record-keeping for more than one human lifetime - not to mention a
system for ensuring that all the observers rested their chins in
precisely the same spot when taking annual measurements.
After thousands of years, this "delaying action" will have a real impact.
Precession appears to "hold back" the night sky
by one degree every 72 years due to a 23.5° wobble
of Earth's axis as shown here.
One cycle of the wobble takes approximately
which is 12 x 2,160 years.
We know there are 360 degrees in a complete circle, so if the motion of precession delays the background of stars by one degree every 72 years, we can determine how many years it takes to delay the constellation expected to be just ahead of the sun on the morning of the March equinox (or even the constellation in which the sun is located on the March equinox, although we obviously can't see the stars once the sun clears the horizon) due to the action of precession.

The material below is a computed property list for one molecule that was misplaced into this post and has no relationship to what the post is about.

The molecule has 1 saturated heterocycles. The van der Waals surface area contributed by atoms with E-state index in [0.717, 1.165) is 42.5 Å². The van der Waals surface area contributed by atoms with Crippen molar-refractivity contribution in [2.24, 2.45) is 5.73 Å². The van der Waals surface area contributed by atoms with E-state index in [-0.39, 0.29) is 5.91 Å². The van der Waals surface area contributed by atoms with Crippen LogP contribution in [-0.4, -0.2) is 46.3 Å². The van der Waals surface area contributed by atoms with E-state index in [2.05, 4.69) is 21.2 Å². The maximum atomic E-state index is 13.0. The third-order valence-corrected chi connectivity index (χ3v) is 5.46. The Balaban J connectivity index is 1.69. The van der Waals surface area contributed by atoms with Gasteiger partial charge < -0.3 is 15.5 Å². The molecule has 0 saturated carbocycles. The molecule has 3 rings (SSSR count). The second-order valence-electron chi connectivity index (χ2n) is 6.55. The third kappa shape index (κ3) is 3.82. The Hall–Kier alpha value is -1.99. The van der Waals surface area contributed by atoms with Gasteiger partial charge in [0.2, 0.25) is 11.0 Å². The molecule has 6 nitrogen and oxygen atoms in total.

Another way of seeing the action of precession.
Earth in its orbit around the sun causes the sun to appear
on the celestial sphere moving along the ecliptic (red),
which is tilted 23.5° with respect to the celestial equator (blue-white).
Over very large spans of time,
different zodiac constellations appear behind the sun
as it rises at the March equinox.
Image credit: Wikipedia/Tau'olunga
The background constellations along this ecliptic plane are known as the zodiac constellations.
Although the constellations are not all exactly the same size, if there are 12 zodiac constellations and 360 degrees in a full circle, then we can calculate that each constellation in the zodiac should occupy a space of that circle totaling 30 degrees (since 360 degrees in a circle, divided by 12 zodiac constellations, gives us 30 degrees per zodiac constellation).